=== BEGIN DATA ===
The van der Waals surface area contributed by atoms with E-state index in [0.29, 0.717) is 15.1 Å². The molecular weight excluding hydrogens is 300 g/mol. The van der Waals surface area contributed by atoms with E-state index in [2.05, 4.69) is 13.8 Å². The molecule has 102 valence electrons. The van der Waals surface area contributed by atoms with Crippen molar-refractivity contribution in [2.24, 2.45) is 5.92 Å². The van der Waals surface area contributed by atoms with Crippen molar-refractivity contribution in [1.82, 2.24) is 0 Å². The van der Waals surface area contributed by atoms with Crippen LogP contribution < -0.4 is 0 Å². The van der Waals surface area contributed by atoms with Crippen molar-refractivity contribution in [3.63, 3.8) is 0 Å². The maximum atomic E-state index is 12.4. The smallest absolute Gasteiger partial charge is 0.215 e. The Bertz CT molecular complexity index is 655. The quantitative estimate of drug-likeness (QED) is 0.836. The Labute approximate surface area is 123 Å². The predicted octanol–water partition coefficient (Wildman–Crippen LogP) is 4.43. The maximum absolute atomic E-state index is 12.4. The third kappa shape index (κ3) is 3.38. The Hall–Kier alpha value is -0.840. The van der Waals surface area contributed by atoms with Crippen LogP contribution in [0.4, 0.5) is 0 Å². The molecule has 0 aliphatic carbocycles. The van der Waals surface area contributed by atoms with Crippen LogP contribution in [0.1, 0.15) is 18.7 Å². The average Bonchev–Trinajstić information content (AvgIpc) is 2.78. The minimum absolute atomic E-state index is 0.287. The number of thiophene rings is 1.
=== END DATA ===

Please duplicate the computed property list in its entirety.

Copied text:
The van der Waals surface area contributed by atoms with E-state index in [0.29, 0.717) is 15.1 Å². The molecular weight excluding hydrogens is 300 g/mol. The van der Waals surface area contributed by atoms with E-state index in [2.05, 4.69) is 13.8 Å². The molecule has 102 valence electrons. The van der Waals surface area contributed by atoms with Crippen molar-refractivity contribution in [2.24, 2.45) is 5.92 Å². The van der Waals surface area contributed by atoms with Crippen molar-refractivity contribution in [1.82, 2.24) is 0 Å². The van der Waals surface area contributed by atoms with Crippen LogP contribution < -0.4 is 0 Å². The van der Waals surface area contributed by atoms with Crippen molar-refractivity contribution in [3.63, 3.8) is 0 Å². The maximum atomic E-state index is 12.4. The smallest absolute Gasteiger partial charge is 0.215 e. The Bertz CT molecular complexity index is 655. The quantitative estimate of drug-likeness (QED) is 0.836. The Labute approximate surface area is 123 Å². The predicted octanol–water partition coefficient (Wildman–Crippen LogP) is 4.43. The maximum absolute atomic E-state index is 12.4. The third kappa shape index (κ3) is 3.38. The Hall–Kier alpha value is -0.840. The van der Waals surface area contributed by atoms with Crippen LogP contribution in [0.4, 0.5) is 0 Å². The molecule has 0 aliphatic carbocycles. The van der Waals surface area contributed by atoms with Crippen LogP contribution in [0.1, 0.15) is 18.7 Å². The average Bonchev–Trinajstić information content (AvgIpc) is 2.78. The minimum absolute atomic E-state index is 0.287. The number of thiophene rings is 1.